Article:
Even with two parents working non-stop during summer's long daylight hours, it still isn’t enough to satisfy these two baby House Wren. The doorway begging is continuous.
A plump spider momentarily quiets one baby, but another mouth is waiting. The insect gathering continues with cafeteria line efficiency. Although as the babies grow, their food demand increases accordingly, so the cafeteria service speeds up, too. One parent or another delivers food every few minutes.
Sometimes the babies are quiet. I suspect they might feel insecure then and don't want to give away their location. They will soon outgrow this small house and have to venture outside. That won’t stop them from begging for food though. The babies have a lot to learn about how and where to gather their own food. The begging will continue in the trees.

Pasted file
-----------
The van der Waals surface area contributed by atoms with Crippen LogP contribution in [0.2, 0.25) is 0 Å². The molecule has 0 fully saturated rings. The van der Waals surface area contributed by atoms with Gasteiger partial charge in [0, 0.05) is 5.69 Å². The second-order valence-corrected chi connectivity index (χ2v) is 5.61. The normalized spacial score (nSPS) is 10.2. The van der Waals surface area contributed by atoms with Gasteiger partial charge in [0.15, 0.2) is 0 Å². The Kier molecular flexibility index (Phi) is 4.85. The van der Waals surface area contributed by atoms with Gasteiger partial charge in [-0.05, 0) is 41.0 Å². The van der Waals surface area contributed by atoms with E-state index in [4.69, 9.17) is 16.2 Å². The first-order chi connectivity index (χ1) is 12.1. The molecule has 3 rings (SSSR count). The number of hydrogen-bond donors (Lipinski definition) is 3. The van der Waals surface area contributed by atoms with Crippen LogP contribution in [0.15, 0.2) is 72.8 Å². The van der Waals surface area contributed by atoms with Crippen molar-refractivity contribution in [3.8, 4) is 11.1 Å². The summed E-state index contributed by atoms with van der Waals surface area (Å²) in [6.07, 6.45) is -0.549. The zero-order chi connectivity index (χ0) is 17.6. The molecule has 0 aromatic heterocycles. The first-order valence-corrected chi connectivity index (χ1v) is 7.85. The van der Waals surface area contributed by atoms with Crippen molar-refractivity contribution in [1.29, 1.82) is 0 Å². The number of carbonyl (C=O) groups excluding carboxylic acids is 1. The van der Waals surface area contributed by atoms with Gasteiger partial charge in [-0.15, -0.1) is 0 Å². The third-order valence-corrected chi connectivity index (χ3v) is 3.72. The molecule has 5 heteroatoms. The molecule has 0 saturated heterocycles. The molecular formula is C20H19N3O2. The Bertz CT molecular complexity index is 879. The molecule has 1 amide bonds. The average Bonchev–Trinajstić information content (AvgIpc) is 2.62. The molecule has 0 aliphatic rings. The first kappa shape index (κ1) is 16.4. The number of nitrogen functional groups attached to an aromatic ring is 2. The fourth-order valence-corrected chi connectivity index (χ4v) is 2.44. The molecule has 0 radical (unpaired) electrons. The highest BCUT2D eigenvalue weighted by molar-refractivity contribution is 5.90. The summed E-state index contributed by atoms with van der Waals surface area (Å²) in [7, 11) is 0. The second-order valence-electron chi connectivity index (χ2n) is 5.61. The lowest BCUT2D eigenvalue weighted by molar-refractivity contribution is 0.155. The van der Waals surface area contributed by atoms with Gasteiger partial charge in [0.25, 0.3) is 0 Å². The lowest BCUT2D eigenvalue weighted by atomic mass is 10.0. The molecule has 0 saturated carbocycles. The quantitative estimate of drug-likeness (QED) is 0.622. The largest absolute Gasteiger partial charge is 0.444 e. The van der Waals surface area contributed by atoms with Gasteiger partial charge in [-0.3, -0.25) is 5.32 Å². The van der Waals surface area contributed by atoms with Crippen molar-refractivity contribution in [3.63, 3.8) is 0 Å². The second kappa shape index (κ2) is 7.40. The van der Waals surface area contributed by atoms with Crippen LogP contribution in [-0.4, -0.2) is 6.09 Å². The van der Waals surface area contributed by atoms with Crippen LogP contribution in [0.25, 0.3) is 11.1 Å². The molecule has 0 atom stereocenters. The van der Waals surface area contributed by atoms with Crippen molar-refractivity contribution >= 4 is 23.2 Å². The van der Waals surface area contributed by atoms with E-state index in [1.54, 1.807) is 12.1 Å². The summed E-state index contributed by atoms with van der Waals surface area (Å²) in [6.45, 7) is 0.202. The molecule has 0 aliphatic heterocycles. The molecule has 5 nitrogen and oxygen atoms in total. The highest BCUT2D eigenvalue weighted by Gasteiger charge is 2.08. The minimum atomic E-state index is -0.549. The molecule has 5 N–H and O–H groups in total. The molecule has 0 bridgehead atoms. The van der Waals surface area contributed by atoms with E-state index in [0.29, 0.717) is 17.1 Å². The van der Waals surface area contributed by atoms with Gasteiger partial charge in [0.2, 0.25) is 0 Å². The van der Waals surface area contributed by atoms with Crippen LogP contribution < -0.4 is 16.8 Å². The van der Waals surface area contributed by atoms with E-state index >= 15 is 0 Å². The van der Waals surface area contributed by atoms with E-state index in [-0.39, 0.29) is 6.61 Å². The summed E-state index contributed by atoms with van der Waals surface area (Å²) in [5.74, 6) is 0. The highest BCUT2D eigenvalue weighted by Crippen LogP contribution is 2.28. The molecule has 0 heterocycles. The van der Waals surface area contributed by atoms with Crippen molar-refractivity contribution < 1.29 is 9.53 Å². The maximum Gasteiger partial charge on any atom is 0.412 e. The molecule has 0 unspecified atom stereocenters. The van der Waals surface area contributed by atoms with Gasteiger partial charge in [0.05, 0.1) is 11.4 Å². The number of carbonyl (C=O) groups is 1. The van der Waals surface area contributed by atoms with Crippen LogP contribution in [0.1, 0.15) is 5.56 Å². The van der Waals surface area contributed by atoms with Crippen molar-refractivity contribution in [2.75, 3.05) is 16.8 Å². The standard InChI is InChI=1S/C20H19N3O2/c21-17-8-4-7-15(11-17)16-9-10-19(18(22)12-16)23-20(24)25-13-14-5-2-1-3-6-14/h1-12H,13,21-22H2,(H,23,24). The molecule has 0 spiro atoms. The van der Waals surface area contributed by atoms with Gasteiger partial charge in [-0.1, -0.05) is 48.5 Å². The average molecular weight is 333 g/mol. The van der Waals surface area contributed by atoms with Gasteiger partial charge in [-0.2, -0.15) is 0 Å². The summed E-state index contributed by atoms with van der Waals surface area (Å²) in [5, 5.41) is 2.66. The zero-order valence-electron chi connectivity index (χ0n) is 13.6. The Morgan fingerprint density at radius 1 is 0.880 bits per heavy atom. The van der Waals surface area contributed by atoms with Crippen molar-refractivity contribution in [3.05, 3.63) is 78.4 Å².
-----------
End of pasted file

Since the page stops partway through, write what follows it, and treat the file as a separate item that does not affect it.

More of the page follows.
For now, a single chek note, repeated continuously, keeps a parent House Wren hopping.
A large bright yellow-orange beak keep the parents motivated.
A bee and a bug...down-the-hatch.
The natural instinct to beg keeps this one from swallowing what’s already in his mouth.
With one parent departing and the other arriving the chow line keeps moving.
This meal requires an open-wide approach…it all fits.
The day ends late…the morning will arrive early...the cafeteria line needs to start up again.
It's an all-to-brief rest for this parent of growing baby House Wrens.